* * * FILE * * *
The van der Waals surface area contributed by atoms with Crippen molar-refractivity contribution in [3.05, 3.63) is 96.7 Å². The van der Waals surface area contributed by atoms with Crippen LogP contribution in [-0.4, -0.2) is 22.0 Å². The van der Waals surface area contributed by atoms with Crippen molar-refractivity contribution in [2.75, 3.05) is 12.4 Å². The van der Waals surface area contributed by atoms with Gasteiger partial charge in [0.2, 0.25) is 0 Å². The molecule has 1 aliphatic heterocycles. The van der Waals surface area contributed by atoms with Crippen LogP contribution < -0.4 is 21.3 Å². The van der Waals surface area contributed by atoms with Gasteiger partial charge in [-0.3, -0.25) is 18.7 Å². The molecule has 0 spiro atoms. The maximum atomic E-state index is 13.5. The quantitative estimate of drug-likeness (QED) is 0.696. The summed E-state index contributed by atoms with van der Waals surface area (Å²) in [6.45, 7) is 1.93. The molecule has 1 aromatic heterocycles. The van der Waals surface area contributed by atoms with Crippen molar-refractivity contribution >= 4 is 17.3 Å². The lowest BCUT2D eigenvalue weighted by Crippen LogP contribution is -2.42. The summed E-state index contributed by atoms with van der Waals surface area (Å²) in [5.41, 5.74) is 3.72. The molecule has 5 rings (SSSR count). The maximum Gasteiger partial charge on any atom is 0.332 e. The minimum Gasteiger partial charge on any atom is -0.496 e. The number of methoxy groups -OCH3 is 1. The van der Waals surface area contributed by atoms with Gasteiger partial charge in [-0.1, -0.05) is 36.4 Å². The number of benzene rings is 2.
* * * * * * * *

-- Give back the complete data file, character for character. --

The van der Waals surface area contributed by atoms with Crippen molar-refractivity contribution in [3.05, 3.63) is 96.7 Å². The van der Waals surface area contributed by atoms with Crippen LogP contribution in [-0.4, -0.2) is 22.0 Å². The van der Waals surface area contributed by atoms with Crippen molar-refractivity contribution in [2.75, 3.05) is 12.4 Å². The van der Waals surface area contributed by atoms with Gasteiger partial charge in [0.2, 0.25) is 0 Å². The molecule has 1 aliphatic heterocycles. The van der Waals surface area contributed by atoms with Crippen LogP contribution < -0.4 is 21.3 Å². The van der Waals surface area contributed by atoms with Gasteiger partial charge in [-0.3, -0.25) is 18.7 Å². The molecule has 0 spiro atoms. The maximum atomic E-state index is 13.5. The quantitative estimate of drug-likeness (QED) is 0.696. The summed E-state index contributed by atoms with van der Waals surface area (Å²) in [6.45, 7) is 1.93. The molecule has 1 aromatic heterocycles. The van der Waals surface area contributed by atoms with Crippen molar-refractivity contribution >= 4 is 17.3 Å². The lowest BCUT2D eigenvalue weighted by Crippen LogP contribution is -2.42. The summed E-state index contributed by atoms with van der Waals surface area (Å²) in [5.41, 5.74) is 3.72. The molecule has 5 rings (SSSR count). The maximum Gasteiger partial charge on any atom is 0.332 e. The minimum Gasteiger partial charge on any atom is -0.496 e. The number of methoxy groups -OCH3 is 1. The van der Waals surface area contributed by atoms with Gasteiger partial charge in [-0.1, -0.05) is 36.4 Å². The number of benzene rings is 2.